What sequestration looks like to an ignorant foreigner.

Obama: We have to reduce the debt ceiling by saving some money here and there.

Republican: No

Obama: Like by increasing taxes here and there.

Republican: No way

Obama: Fine, then we’re going to cut money to research when we don’t reach an agreement before March 1st (or another date, cause we cause this kind of panic all the time) 

Republican: Fine, see if I care

Obama: Fine
What I think this conversation looks like. source
 But really, we should do something about it! And I still don't understand the whole sequestration thing, to be completely honest.

Tuesday, February 12, 2013

The thought of having my own lab

When I think about moving back to the home country (which we are planning to do in 1-2 years from now) I think about finding a house, finding a daycare for BlueEyes, shipping our stuff from here, unpacking boxes that we have stored in my parent’s house, helping BlueEyes adjust to living in a different place, etc etc. So it seems comforting to know that I will probably be working as a post-doc in a lab with people that I know (from conferences and from writing a grant together) with equipment that is already there. Dr. BrownEyes and I will be working in the same city, so we can live close to the university. It all seemed to work out perfect (that is, if we find money to support our own salary). But, as I said previously, now there is this TT job in the homecountry that I am applying for. The deadline is Friday and today I am struggling with writing my research statement, after one of the faculty members in my department (not my PI) who I asked for advice gave me lots of good advice, but that meant that I basically am rewriting most of it.

Because there are so few advertised TT jobs in the homecountry, I feel like I HAVE to apply. However, the thought of actually getting the job scares me shitless. Because it would mean that on top of moving an entire family and stuff to the home country, it would also mean finding myself in an empty lab assembling an electrophysiology rig (I have never actually done that!!) and teaching, which I have also never really done by myself. On top of that, this job is in a different city from the other job, so either Dr. BrownEyes or I would have to commute. The idea of having my own lab is fun, but if I actually think about what it would mean I freeze in sheer panic. How on earth do other people do this?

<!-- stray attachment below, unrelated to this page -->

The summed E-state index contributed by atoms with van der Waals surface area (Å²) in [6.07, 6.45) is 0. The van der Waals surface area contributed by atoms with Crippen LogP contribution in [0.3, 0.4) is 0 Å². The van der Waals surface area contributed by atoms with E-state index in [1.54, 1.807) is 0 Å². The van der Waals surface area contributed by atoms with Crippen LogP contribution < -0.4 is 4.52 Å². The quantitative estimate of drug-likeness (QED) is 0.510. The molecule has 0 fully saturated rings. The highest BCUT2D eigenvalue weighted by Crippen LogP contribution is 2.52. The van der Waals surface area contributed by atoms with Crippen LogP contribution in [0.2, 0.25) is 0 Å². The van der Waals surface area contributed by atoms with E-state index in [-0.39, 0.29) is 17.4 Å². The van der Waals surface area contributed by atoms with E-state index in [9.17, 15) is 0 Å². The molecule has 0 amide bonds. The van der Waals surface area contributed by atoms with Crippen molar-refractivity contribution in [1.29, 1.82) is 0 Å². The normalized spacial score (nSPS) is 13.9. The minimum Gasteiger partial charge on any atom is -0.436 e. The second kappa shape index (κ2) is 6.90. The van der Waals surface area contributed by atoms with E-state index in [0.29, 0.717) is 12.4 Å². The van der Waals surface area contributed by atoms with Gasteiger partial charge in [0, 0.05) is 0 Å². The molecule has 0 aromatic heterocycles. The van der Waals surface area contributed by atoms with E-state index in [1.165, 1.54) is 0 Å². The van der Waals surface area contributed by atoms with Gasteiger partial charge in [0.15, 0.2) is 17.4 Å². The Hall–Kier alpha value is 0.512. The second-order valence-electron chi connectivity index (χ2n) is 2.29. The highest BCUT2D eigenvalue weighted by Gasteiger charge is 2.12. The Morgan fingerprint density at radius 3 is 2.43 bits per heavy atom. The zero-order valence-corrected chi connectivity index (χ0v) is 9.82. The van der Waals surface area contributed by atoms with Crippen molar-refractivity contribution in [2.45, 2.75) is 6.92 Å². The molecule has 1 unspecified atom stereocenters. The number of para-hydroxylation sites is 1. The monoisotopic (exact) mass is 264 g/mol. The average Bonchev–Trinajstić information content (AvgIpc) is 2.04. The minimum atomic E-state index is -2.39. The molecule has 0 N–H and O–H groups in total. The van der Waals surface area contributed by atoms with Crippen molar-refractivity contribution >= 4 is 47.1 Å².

Monday, February 11, 2013

About being someone's mom

Today I came across this beautifully written blog post about how becoming a mother changes you and makes you miss or even say goodbye to the person you used to be. The person who could do whatever at any time she wanted. Go and read it, because renegademama writes it WAY better than I ever could. It seriously made me cry when I read it.

I recently came to the weird realization that have a baby doesn’t mean having a little piece or version of yourself. It is actually another person who just came to live in your house too. Even though he may have grown in your belly (or not, it doesn’t even matter). In the beginning he’s just laying there, sleeping and feeding, but now he’s growing into an actual person, who does all the things that other people do. He says “No” if he doesn’t want things, and can all of a sudden say “Sushi” and eat 5 pieces of California roll for dinner. It’s awesome. And a little weird if I think about it too long.